The Empowerment of Women
Sn. Jessi Kaur
“From woman, man is born; within woman, man is conceived; to woman he is engaged and married.Woman becomes his friend; through woman, the future generations come.When his woman dies, he seeks another woman; to woman he is bound. So why call her bad? From her, kings are born. From woman, woman is born; without woman, there would be no one at all.” SGGS P 473
In the 14th century Guru Nanak spoke of woman as the nucleus of life with pivotal roles in man’s existence, while women subsisted in the shadow of man’s prejudicial dominance. Guru Nanak made a radical call not just for gender equality but for empowerment and a rightful place in society. Five hundred years later, women have made strides towards owning their power, yet there is a huge divide between aspiration and reality. I attempt to highlight the positive shifts and the obstacles and in particular upon the challenges faced by Sikh women in the Diaspora.
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Empowerment of Women
By Jessi Kaur
Bhand jamiye bhand nimmiye, bhand mangan veaho.
Bhando hovey dosti, bhando challe raho.
Bhand mua bhand bhaliye, bhand hove bandhaan.
So kyon mandaaakhieay jit jamme raajan
Bhando hi bhand upje
Bhande baajh na koay
Nanak bhande bahra, eko sacha soay.
– SGGS P. 413
From woman, man is born;
Within woman, man is conceived; to woman he is engaged and married.
Woman becomes his friend; through woman, the future generations come.
When his woman dies, he seeks another woman; to woman he is bound.
Don’t condemn her, she births the royals you revere.
From woman, woman is born; without woman, there would be no one at all. O Nanak, only the True Lord is without a woman.
When Guru Nanak pronounced the above words, he made a radical call not just for the equality of women, but for a social order in which women would be front and center; in which their role as wife, mother, companion, nurturer, leader was appreciated, and they were held in high esteem.
In the fifteenth century, women were relegated to an inferior position. Neither religion, nor the prevalent law accorded women equal rights to men. They played a subservient role at home, in society as well as in social and religious ceremonies. Child- marriage was customary, Sati, the practice of women burning themselves on their husband’s pyre was common and widow remarriage prohibited. Dowry was widely prevalent.
S.S. Kohli in Philosophy of Guru Nanak (1969) states: “The Hindus considered the woman a very inferior thing, a sort of possession and a device for sexual pleasure. She was kept in purdah and within the four walls of the house. The freedom given to women in Vedic times and her status in society of that age was utterly forgotten. Guru Nanak could not tolerate the sad plight of Indian women.”
In Guru Nanak’s vision of social justice sexist norms that undervalued the equality of women had to be uprooted. Child marriage, sati, purdah and dowry were terrible inequities perpetuated against women. Guru Nanak challenged the patriarchal culture that was responsible for many of the ills including considering women unclean during menstruation and after child birth. He condemned the killing of the female fetus, censured the practice of dowry and sati, opened the doors of higher education to women and encouraged their participation in religious and social ceremonies.
Guru Nanak’s proclamation that only God exists outside of a woman’s creative and nurturing power was revolutionary. In one fell sweep it ripped the prejudices against women, and put them on a pedestal. In The Sisters of the Spinning Wheel, Professor Puran Singh, commenting on the core of Guru Nanak’s mission to ensure a rightful place for women said: “A Divine sovereignty is conferred upon her (woman).”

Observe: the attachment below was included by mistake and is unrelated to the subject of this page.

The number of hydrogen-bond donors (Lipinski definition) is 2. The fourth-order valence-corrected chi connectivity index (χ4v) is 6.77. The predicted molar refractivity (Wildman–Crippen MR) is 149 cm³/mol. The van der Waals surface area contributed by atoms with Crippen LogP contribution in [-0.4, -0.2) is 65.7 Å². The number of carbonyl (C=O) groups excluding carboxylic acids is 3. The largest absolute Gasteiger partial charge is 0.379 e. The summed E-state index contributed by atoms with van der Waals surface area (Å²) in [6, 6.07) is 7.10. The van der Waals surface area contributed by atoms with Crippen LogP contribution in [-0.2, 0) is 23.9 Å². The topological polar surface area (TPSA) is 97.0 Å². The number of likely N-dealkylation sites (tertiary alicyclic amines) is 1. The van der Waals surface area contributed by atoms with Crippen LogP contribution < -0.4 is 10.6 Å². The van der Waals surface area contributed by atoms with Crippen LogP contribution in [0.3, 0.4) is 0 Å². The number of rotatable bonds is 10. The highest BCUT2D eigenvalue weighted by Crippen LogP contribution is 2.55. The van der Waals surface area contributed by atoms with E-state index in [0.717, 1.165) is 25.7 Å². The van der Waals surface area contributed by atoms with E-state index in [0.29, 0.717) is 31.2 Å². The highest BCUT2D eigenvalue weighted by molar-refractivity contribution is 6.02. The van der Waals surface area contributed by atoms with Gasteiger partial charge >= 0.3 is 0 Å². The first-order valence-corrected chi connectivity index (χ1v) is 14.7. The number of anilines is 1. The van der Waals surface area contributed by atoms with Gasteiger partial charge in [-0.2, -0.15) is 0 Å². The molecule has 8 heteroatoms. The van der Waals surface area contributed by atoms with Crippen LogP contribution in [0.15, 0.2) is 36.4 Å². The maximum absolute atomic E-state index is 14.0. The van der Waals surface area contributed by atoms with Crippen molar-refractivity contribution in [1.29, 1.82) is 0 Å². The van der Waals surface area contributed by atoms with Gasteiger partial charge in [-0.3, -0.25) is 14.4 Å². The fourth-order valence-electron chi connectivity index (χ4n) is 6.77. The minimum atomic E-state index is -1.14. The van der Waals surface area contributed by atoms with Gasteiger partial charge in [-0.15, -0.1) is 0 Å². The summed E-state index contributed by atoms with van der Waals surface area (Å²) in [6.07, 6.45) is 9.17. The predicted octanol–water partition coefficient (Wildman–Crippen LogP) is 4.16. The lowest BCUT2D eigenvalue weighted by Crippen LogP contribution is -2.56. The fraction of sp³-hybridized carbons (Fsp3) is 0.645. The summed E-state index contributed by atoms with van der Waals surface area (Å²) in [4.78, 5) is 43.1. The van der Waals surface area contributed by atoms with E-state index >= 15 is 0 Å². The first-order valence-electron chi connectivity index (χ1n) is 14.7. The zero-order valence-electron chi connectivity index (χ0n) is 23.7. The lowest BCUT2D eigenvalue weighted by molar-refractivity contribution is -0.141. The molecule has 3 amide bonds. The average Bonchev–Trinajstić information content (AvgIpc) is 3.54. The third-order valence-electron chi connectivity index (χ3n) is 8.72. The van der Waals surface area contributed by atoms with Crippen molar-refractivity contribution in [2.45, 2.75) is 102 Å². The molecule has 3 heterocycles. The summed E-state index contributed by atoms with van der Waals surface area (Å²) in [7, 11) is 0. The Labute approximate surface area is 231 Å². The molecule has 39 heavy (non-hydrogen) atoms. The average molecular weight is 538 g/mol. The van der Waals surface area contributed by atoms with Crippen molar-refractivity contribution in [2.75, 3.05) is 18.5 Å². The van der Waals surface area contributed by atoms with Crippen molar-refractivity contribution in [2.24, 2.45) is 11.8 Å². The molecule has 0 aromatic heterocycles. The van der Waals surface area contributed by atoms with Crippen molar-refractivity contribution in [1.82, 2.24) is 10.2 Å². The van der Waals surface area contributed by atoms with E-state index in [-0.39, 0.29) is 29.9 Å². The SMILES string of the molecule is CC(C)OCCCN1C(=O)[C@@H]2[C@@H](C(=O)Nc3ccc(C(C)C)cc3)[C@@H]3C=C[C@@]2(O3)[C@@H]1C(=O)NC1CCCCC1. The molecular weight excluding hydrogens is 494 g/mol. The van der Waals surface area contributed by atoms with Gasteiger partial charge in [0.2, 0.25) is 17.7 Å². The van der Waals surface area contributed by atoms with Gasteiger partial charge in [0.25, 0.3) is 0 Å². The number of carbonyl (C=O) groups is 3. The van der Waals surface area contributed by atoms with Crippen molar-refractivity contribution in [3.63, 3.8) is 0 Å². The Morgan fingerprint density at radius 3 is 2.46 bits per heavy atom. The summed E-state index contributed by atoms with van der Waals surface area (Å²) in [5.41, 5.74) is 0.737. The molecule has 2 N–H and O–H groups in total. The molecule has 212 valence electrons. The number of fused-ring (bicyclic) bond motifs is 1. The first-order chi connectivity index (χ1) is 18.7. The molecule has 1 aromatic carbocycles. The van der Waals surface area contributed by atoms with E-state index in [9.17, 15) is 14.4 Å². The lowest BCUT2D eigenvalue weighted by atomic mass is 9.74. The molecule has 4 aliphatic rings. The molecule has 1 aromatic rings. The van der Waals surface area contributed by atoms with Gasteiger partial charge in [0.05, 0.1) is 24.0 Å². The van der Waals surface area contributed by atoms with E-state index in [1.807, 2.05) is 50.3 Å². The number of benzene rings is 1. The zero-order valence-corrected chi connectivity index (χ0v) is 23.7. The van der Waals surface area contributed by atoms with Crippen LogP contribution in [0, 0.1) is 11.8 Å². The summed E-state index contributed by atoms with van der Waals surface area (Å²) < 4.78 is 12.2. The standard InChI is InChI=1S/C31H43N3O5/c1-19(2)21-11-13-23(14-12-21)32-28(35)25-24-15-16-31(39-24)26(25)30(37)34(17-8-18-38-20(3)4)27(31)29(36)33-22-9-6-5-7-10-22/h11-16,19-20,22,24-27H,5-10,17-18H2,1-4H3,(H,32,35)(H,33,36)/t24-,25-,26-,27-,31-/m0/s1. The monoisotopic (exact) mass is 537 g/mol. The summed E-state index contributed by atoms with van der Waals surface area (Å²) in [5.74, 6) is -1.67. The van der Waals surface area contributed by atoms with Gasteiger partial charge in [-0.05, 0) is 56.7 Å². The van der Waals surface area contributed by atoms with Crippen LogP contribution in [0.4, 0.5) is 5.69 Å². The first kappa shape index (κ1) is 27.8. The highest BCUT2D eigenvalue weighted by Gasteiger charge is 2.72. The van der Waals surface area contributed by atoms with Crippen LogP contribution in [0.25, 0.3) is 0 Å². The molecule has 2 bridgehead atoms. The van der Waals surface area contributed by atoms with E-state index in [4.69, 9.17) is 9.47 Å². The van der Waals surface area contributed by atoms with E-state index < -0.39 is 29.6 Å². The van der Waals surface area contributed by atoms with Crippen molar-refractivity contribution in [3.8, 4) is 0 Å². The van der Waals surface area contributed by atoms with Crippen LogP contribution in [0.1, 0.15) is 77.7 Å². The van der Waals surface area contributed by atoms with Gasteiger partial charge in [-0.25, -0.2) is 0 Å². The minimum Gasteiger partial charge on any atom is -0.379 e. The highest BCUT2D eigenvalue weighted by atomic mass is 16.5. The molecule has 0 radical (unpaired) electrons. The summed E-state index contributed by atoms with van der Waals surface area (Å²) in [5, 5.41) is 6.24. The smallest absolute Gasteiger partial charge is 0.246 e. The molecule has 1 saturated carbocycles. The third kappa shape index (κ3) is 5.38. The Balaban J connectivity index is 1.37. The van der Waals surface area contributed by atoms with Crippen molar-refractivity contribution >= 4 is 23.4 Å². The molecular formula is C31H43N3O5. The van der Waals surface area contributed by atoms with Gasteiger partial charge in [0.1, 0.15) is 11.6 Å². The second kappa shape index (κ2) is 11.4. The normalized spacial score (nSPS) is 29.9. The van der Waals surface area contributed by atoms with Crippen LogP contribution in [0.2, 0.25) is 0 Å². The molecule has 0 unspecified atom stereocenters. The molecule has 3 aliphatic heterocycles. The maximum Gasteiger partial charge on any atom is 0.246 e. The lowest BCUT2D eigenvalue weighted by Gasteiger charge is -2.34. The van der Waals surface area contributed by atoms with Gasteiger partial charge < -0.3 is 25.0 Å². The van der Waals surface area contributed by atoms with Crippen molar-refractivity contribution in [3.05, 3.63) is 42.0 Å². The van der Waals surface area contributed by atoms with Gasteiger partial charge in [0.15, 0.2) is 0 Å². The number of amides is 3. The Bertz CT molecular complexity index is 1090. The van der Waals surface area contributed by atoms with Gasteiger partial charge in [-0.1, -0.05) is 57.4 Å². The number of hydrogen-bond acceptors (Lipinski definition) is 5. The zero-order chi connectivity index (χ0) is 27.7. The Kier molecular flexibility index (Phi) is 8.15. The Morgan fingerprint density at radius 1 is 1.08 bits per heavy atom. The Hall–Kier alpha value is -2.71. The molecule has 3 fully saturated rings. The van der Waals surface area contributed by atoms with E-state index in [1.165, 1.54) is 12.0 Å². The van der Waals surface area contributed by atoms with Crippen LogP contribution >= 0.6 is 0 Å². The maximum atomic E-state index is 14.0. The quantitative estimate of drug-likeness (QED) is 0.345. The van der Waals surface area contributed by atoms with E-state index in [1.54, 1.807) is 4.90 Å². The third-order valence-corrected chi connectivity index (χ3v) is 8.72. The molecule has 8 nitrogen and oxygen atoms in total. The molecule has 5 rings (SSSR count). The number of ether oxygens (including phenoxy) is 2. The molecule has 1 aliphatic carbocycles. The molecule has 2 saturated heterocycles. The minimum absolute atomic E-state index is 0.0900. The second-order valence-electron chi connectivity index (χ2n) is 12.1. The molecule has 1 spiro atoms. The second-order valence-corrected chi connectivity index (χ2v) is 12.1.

Building on Guru Nanak’s initiative of upliftment of women and the development of a socially just society, the subsequent Gurus encouraged and solicited the participation of women in religious and educational institutions. During the period of Guru Angad women took active roles in sangat (religious congregations) and pangat (community kitchen). Under the patronage of the Gurus they became community organizers, educators, and even heads of religious centers.
Guru Ram Das gave the institution of marriage a new significance.
Dhan pir eh na akhiyan behn ikatthe hoe.
Ek jot doey murti, dhan pir kahiye soe.
SGGS P 788
“Call them not husband and wife who only dwell together. Those that shine as one light in two bodies are to be deemed as husband and wife.”
According to Guru Ram Das marriage was a spiritual partnership between two individuals who were aligned in purpose and supported each other’s endeavors.
The enduring activism of the Sikh Gurus was marked by women engaged in leadership roles in various fields. Women in the immediate families of the Gurus became role models. History records the devotion, dedication, and active engagement in Sikh affairs of Mata Khivi, Bibi Amro, Bibi Bhani, Mata Ganga, and Mata Gujri. The inspirational legend of Mai Bhago who rode along with other women into the battlefield to stand up against the tyranny of the Moghuls points to the skills and expertise of women in archery and horsemanship. Essentially the Sikh Gurus challenged male/female stereotypes and created space and legitimacy for women to take up positions in multiple fields.
Guru Nanak and the subsequent Gurus exalted women in yet another way. In Sri Guru Granth Sahib the outpouring of love for the Divine is captured in the metaphor of a wedded woman’s love for her husband, or the yearning of the soul-bride for her true love. Nikki Guninder Kaur Singh in Feminine Principal in the Sikh Vision of the Transcendent (1993) and Prabhjot Kaur in Women Liberation –Through the prism of Sikh Faith (2015) have explored in depth the feminine perspective in Sri Guru Granth Sahib.